Databases don't just store data. They are a very sophisticated and optimized tool, that take care of a lot of issues for us and are very simple to use. We use the SQL language to work with databases, whose syntax is more or less human-readable English sentences. Essentially, and almost literally, we communicate with databases like this: "select the users whose e-mail address is" or "insert new user, with name John and e-mail address". Eventually, will also be able to write queries like the following: "select a user with e-mail and his articles, ordered by publish date descending". You will be surprised how easy it is to communicate with databases. As I have already said, other than storing data, databases take care of other issues for us. Issues, that would be very hard to deal with otherwise. We'll go into said issues in further detail further on in the course.

A database is technically a black box, that deals with data somehow, so we don't have to deal with it and only focus on using it. Nowadays, people usually don't work with data any other way.

Relational database

MySQL is what is known as a relational database. This term is used for databases based on tables. Each table contains items of a single type. So we can have a table named user, another named article, comment, so on and so forth. Tables are usually named in singular form, but naming them in plural form is not to be discouraged.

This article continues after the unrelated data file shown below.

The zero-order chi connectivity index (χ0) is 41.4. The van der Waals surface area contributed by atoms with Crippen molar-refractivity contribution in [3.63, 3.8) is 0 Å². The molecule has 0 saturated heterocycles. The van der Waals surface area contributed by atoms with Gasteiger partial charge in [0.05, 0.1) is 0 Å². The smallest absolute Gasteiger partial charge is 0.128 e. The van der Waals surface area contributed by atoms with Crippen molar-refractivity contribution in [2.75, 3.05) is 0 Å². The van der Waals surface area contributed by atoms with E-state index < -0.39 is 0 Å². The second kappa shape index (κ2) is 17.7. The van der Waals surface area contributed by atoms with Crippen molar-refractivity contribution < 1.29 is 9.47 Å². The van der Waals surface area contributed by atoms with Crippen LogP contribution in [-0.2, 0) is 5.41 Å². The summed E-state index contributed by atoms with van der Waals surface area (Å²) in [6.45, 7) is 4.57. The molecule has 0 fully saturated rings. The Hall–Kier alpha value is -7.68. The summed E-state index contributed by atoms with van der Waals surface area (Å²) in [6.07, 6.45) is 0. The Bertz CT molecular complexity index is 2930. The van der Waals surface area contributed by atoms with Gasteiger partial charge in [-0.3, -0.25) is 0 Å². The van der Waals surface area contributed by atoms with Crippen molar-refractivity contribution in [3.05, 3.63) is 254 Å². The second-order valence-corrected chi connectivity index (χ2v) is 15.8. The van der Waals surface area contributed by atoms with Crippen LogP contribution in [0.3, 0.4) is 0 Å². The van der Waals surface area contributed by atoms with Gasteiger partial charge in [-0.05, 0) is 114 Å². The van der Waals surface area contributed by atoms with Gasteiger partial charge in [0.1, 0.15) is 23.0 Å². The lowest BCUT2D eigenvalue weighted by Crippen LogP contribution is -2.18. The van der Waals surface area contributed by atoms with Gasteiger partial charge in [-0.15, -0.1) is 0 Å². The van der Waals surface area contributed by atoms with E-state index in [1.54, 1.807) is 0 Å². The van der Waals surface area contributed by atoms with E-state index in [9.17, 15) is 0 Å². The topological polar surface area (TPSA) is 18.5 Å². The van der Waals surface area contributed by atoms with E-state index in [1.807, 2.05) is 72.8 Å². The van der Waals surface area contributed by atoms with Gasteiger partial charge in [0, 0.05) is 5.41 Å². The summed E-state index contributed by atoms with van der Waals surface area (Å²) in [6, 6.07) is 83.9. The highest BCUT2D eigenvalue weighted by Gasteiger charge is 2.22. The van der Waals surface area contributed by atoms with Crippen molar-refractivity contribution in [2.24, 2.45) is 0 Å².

One could magine a database table like a table in Excel. The users table could look something like this:

First name Last name Date of birth Articles count
John Smith 03/11/1984 17
Thomas Moore 01/01/1989 6
Jack Newman 12/20/1972 9
Jane Wilson 08/14/1990 1

We'd save items (in this case users) as separate rows. columns would then specify the attributes (properties, if you will) that belong to each user. MySQL databases are strongly typed, meaning that each column has a specific data type (number, character, short text, long text...) and can contain only values of this type. To keep things nice and neat, relative databases allow use to add unique identifier to our table rows. This way we could sort users any which way we wanted to using artificial identifiers, which we will get to later on.